By LA Weekly
By Henry Rollins
By Weekly Photographers
By Shea Serrano
By Nate "Igor" Smith
By Dan Weiss
By Erica E. Phillips
By Kai Flanders
View more photos in the "Nightranger: Rockstar Karaoke" slideshow.
Will Internet radio render terrestrial radio obsolete? Is blogging really killing print media, or can the two forms complement each other in the future? Can competitors in the club biz come together to form an online community that benefits all? Does Nightranger look like Lady Gaga? The answers to these pivotal music-culture questions and conundrums were explored last week at the two-day Digital Music Forum West seminar, held at the Roosevelt Hotel (okay, maybe not that last query). Though some of the liveliest panels took place during very un–rock & roll time slots (9 a.m.!), we’re glad we got up early for ’em, even if it was difficult, thanks to the flowing libations at DMF’s preparty mixer and dinner (hangovers are ubiquitous at conventions, and we felt it our duty to do it right). It was at the poolside Tropicana Bar prebash that one digital-nerd type decided we look exactly like the “Poker Face” Pop Tart, and he even got minglers to agree! Not so, but we would consider L.G. as a Halloween costume if she wasn’t so overexposed — in every way. Reggae radio king Native Wayne concurred, though our conversation yielded more interesting stuff, namely about Indie 103.1 (the station his Sunday “Smoke-in” show called home and still does on the Web). According to Wayne, the beloved station could be back on the airwaves — albeit with a different number on the dial. Time will tell if this one is more than wishful static, but after hearing the perspectives of Pandora Radio’s Tim Westergren, and Dave Conway of Little Radio, we’re not sure it will even matter a few years from now. Advertisers are truly accepting the net as a viable radio option, it seems. Conway, by the way, offered more broadcast-related bits: His station, which has been on something of a hiatus, broadcasting limited shows from Cole’s Restaurant (the Regent Theatre, which was to be the new HQ, didn’t work out), will be back full-force in a brand-new warehouse and events space kicking off on New Year’s Eve, and if past parties are any indication, it’ll be anything but “little.”
DMF’s dining hour saw a spirited debate about the record industry, its fairness to artists, and how radio can still contribute to success these days; Gaga came up again. Gag! (DJ/Producer Victor Duplaix, who was a panelist along with Garth Trinidad earlier in the day, and Dave Dederer of Melodeo/The Presidents of the United States of America, a.k.a. the lads who brought us “Lump,” provided some provocative commentary.) We didn’t participate in the discussion or dessert — only because we had another shindig to dig into: the Autoclub Speedway’s Pepsi 500 Preparty in a different part of the hotel. Talk about killing two birds in one nest. A panelist posse that included Conway, The Roxy’s Nic Adler (a big NASCAR fan, who’da thunk it?), The Comedy Store’s Alf Lamont and marketing heads from The Viper Room and The Andaz, joined us back at the pool for partying with racing gods Jeff Gordon and Dale EarnhardtJr., Playboy playmates (plus a future one, we’ll bet: Audrina Patridge) and where-are-they-now actors Scott Speedman and Skeet Ulrich (both still lookin’ fine). Speaking of hunky thespians, paparazzi magnet Balthazar Getty was to be on hand with his band Ringside for a performance, but even though he posed on the “blue” carpet, he was nowhere to be found when the group took the stage (he usually plays keyboards, but another fellow filled in). Not good for the band, whose star power arguably got ’em the gig, not to mention media attention (Getty’s pal Joaquin Phoenix directed the video for the band’s best-known tune, “Tired of Being Sorry”). Maybe Getty was rushing home to try out the contents of his Extenz goodie bag? Like Viagra, the popular “male-enhancement” product serves as a racing sponsor, and there was a load o’ samples and freebies at the soiree. Guess fast cars really are penis extensions.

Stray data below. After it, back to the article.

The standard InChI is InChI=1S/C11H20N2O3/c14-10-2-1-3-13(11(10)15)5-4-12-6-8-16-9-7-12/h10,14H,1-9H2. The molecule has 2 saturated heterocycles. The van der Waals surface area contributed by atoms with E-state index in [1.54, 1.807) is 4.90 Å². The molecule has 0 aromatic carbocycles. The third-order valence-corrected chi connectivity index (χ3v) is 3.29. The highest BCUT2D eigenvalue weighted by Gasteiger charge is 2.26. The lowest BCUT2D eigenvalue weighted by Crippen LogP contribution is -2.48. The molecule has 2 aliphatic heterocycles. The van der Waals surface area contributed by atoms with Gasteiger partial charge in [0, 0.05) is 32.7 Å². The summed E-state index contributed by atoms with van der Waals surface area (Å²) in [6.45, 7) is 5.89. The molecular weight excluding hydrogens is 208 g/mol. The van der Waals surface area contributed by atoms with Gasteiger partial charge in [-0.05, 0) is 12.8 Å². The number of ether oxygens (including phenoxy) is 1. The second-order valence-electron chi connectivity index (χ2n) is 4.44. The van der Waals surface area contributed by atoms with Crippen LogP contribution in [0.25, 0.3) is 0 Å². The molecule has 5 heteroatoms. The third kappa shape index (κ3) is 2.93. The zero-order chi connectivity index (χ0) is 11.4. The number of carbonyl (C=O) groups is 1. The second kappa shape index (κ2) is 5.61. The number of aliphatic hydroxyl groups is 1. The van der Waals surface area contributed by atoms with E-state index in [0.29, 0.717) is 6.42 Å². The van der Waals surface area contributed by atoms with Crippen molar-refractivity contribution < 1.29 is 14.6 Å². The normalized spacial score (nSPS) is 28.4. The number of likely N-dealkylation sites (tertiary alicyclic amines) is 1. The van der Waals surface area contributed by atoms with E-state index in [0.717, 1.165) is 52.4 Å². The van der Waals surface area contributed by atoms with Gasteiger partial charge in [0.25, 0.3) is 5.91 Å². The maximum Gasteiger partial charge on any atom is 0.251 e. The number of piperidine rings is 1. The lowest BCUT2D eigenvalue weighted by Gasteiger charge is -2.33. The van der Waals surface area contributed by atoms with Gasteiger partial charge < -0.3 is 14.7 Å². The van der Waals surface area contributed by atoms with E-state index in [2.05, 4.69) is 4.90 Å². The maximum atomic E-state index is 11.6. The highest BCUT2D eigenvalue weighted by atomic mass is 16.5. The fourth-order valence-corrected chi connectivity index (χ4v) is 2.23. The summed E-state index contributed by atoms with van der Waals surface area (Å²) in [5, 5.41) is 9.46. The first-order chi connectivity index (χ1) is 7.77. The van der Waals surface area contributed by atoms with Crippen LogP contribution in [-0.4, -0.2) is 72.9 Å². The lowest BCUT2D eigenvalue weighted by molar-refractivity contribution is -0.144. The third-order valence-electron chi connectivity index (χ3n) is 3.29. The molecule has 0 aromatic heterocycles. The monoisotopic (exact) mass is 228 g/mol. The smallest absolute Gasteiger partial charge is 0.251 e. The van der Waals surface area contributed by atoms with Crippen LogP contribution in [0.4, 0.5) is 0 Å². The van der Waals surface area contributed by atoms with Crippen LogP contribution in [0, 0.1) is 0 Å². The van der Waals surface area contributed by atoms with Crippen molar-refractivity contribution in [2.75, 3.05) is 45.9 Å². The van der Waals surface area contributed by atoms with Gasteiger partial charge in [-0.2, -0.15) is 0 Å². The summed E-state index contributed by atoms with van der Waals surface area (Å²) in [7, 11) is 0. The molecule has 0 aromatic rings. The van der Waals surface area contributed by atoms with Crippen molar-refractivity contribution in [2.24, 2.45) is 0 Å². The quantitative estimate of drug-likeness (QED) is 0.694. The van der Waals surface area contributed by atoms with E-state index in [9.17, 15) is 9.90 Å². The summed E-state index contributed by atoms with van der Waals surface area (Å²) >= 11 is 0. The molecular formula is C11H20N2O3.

ROCK THIS TOWN
One of our favorite panels at DMF was called “The Social Strip,” and the discussion outlined how the clubs on Sunset Boulevard recently came together via social media such as Facebook and Twitter to increase business. By touting each other’s shows, offering two-for-one specials and even hosting a “Tweet Crawl” (in which participants toured and microblogged about Book Soup, The Roxy and the rest of the above), they’ve not only increased business in the area but they also created a real community and a model for global promotion and reciprocal support in the future. See Twitter.com/theSunsetStrip for info on the next Crawl and more. We found ourselves on the Strip only a few nights later, when the Roxy hosted Rockstar Karaoke, a benefit for the Painted Turtle Camp for seriously ill children, created by Page Adler and Paul Newman. Dee Snider hosted the event (and did some more-than-decent Ozzy covers), which also included Slash (a jam whore, and we love him for it), Mark McGrath, Jason Bonham and Zoe Bonham doing Le Zep, Slim Jim Phantom and his son rockin’ Stray Cats and pretty much all of Foreigner’s current lineup onstage. A hot-blooded hootenannny for a great cause, which you can learn more about at thepaintedturtle.org.
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